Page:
Whoever you feel a connection with, simply telling them what’s going on can help relieve stress and anxiety. Sometimes a person may have had a similar experience and can share what they’ve learned. Your close connections may offer advice and that can be helpful as well. But remember that the choice to follow someone’s advice is yours and yours alone. Whoever you talk to should not be held responsible for your choice of actions. That is why good connections are so important. You want to have someone who has your best interests at heart and understands you well.
With the news, politics, and actions going on out in the world today, it is likely that SAD conditions will be a part of our lives for quite some time. That doesn’t mean we must simply take it. There is so much we can do to help ourselves. Whether it is some deep breathing, a long walk, a glass of water or talking to a friend, they’re all positive ways to improve your mental health during these especially tough times. Practice self-care and be aware when you’re feeling stressed, anxious and/or depressed. Take action to improve things. You have the tools. There are also lots of amazing agencies out there to help you if you need it. So if you’re like me, you’ll do what you can to decrease the SAD and keep things feeling happy and gay!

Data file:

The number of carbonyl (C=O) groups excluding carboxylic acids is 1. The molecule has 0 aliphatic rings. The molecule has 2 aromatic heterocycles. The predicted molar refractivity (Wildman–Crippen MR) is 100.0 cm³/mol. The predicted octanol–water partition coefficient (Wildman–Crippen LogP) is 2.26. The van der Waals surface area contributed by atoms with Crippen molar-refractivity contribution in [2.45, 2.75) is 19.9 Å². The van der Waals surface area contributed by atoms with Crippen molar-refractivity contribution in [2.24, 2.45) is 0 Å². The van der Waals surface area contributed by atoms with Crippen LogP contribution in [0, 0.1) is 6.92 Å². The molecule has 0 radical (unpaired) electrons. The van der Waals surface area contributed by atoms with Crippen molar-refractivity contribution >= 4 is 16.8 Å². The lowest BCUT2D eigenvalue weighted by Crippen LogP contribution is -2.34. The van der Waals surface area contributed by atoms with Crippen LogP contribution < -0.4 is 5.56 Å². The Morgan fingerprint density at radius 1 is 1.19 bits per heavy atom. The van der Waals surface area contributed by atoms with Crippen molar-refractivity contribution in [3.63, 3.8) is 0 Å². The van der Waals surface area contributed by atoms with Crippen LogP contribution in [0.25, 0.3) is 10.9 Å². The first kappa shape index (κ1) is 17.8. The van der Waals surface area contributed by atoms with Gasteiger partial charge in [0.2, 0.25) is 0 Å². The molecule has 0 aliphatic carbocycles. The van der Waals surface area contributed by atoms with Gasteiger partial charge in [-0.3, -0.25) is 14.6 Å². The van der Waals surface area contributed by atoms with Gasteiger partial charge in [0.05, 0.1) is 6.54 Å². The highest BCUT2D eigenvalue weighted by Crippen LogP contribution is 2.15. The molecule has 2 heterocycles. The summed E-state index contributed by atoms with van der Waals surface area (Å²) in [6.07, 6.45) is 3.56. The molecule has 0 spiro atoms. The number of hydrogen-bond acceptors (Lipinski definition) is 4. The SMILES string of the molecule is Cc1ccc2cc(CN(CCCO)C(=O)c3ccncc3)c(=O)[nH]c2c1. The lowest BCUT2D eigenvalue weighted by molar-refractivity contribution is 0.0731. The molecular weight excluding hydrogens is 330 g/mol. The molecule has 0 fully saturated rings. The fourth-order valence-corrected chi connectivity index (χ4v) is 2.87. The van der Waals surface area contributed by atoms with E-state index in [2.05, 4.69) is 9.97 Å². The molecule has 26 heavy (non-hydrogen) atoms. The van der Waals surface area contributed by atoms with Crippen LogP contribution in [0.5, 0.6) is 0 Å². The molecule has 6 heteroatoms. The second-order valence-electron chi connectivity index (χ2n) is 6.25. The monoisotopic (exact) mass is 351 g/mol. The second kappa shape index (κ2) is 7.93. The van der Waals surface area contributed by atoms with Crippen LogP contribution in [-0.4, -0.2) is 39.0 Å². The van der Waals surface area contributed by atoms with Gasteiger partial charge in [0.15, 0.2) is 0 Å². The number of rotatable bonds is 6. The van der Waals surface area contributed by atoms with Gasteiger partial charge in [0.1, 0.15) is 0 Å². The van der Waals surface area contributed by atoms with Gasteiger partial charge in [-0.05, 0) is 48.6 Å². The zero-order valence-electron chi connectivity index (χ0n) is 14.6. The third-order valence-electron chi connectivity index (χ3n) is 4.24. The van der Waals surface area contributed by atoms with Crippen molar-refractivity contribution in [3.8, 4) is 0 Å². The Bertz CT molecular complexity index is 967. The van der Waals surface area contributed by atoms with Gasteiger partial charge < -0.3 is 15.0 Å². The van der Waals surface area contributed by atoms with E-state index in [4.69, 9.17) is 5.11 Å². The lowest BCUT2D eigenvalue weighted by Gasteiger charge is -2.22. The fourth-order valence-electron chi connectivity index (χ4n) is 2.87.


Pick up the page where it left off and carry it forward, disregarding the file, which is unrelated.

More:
To join the C.A.L.M. / Queer Zen mediation class go to The LOFT LGBT Community Center at www.loftgaycenter.org and visit Queery or https://www.instagram.com/queerzenmeditation to find out more about the class and its meditation facilitator James Young.